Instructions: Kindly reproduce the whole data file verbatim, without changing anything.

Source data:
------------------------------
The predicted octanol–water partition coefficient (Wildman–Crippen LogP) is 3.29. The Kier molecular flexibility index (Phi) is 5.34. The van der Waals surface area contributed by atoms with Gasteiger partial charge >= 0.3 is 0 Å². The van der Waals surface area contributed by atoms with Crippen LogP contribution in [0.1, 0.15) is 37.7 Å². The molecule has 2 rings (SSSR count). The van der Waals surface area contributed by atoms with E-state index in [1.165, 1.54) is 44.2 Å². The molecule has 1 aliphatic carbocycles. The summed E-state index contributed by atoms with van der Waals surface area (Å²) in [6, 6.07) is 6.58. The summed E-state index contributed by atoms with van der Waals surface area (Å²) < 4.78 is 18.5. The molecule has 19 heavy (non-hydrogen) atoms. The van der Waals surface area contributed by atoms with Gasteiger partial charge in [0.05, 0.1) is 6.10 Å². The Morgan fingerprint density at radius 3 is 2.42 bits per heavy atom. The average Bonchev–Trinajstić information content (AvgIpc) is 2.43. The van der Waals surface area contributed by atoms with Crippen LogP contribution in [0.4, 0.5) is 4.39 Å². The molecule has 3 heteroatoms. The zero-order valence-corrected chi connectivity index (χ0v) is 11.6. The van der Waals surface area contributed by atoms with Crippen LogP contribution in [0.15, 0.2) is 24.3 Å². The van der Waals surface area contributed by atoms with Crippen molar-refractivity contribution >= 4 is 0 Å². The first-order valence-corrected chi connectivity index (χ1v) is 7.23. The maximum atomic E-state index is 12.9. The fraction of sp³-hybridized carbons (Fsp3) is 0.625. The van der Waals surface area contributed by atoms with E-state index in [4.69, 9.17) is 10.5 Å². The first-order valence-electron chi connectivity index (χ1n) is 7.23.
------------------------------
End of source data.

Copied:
The predicted octanol–water partition coefficient (Wildman–Crippen LogP) is 3.29. The Kier molecular flexibility index (Phi) is 5.34. The van der Waals surface area contributed by atoms with Gasteiger partial charge >= 0.3 is 0 Å². The van der Waals surface area contributed by atoms with Crippen LogP contribution in [0.1, 0.15) is 37.7 Å². The molecule has 2 rings (SSSR count). The van der Waals surface area contributed by atoms with E-state index in [1.165, 1.54) is 44.2 Å². The molecule has 1 aliphatic carbocycles. The summed E-state index contributed by atoms with van der Waals surface area (Å²) in [6, 6.07) is 6.58. The summed E-state index contributed by atoms with van der Waals surface area (Å²) < 4.78 is 18.5. The molecule has 19 heavy (non-hydrogen) atoms. The van der Waals surface area contributed by atoms with Gasteiger partial charge in [0.05, 0.1) is 6.10 Å². The Morgan fingerprint density at radius 3 is 2.42 bits per heavy atom. The average Bonchev–Trinajstić information content (AvgIpc) is 2.43. The van der Waals surface area contributed by atoms with Crippen LogP contribution in [0.4, 0.5) is 4.39 Å². The molecule has 3 heteroatoms. The zero-order valence-corrected chi connectivity index (χ0v) is 11.6. The van der Waals surface area contributed by atoms with Crippen LogP contribution in [0.15, 0.2) is 24.3 Å². The van der Waals surface area contributed by atoms with Crippen molar-refractivity contribution >= 4 is 0 Å². The first-order valence-corrected chi connectivity index (χ1v) is 7.23. The maximum atomic E-state index is 12.9. The fraction of sp³-hybridized carbons (Fsp3) is 0.625. The van der Waals surface area contributed by atoms with E-state index in [4.69, 9.17) is 10.5 Å². The first-order valence-electron chi connectivity index (χ1n) is 7.23.